The songs “Fortunate Son”, “Purple Haze” and “Leaving on a Jet Plane” were all written and released during the Vietnam War.
They’re also all songs that have a much different meaning to veterans of the war compared to those that weren’t.
It’s a topic UW Professor Emeritus Craig Werner became interested in after growing up in a military town during the Vietnam War.
He and his rock band would play for the soldiers around Colorado Spring and Fort Carson.
“The songs a different response from the troops than it did for like if were playing for a fraternity up at Colorado University or something like that,” said Werner.
It wouldn’t be until years later when he was teaching at UW Madison that he would be able to put that response into words.
Werner and Doug Bradley, who would eventually co-author ‘We Gotta Get Out of this Place’ with him, got talking to people about music at a Christmas party at a vet center.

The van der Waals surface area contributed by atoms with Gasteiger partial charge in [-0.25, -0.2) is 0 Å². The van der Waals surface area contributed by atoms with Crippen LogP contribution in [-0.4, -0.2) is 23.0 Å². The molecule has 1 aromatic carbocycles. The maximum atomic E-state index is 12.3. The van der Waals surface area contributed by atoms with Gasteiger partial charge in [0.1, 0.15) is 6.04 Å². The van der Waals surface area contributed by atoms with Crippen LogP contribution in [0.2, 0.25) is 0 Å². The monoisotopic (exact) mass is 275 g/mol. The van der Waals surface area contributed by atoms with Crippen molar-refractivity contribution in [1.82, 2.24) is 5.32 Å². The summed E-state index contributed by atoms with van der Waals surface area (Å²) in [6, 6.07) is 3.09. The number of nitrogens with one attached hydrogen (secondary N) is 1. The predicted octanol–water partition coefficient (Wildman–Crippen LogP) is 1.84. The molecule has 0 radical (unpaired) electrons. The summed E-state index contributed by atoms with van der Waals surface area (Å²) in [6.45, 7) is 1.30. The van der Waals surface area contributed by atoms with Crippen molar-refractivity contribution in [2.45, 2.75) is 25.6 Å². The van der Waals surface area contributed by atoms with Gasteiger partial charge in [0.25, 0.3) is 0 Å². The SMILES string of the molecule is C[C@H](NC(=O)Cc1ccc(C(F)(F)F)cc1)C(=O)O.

“A whole group of vets who were gathered around us talking about music and Vietnam. It became clear to us that they were willing to talk about Vietnam via the music that they never would have if you would have asked them directly,” Werner said.
Werner and Bradley found songs like “Leaving on a Jet Plane” and “My Girl” evoked an emotional response in veterans that had left behind a wife or girlfriend.
Songs like “Purple Haze” took on a different meaning. Many people associate it with getting high. Soldiers would often associate it with the purple smoke bombs used at landing zones.
“A Line like, ‘Excuse me while I kiss the sky’ From “Purple Haze” meant something very different if you were jumping out of airplanes than if you were lying on a hill on acid,” explained Werner.
Through all the research and interviews with veterans, Werner has found that the Vietnam experience was never one size fits all for people. It’s something he’s emphasized in the courses he taught and at various speaking event.
“We called it the three W’s. You need to know when somebody was there, where they were, and what they did. There’s no such thing as the Vietnam experience,” said Werner.
You can learn more about Vietnam War music and its impact at this week’s Science on Tap Minocqua series held via zoom.
It’s starts at 6:30 p.m. You can find a link to the on the Science on Tap website.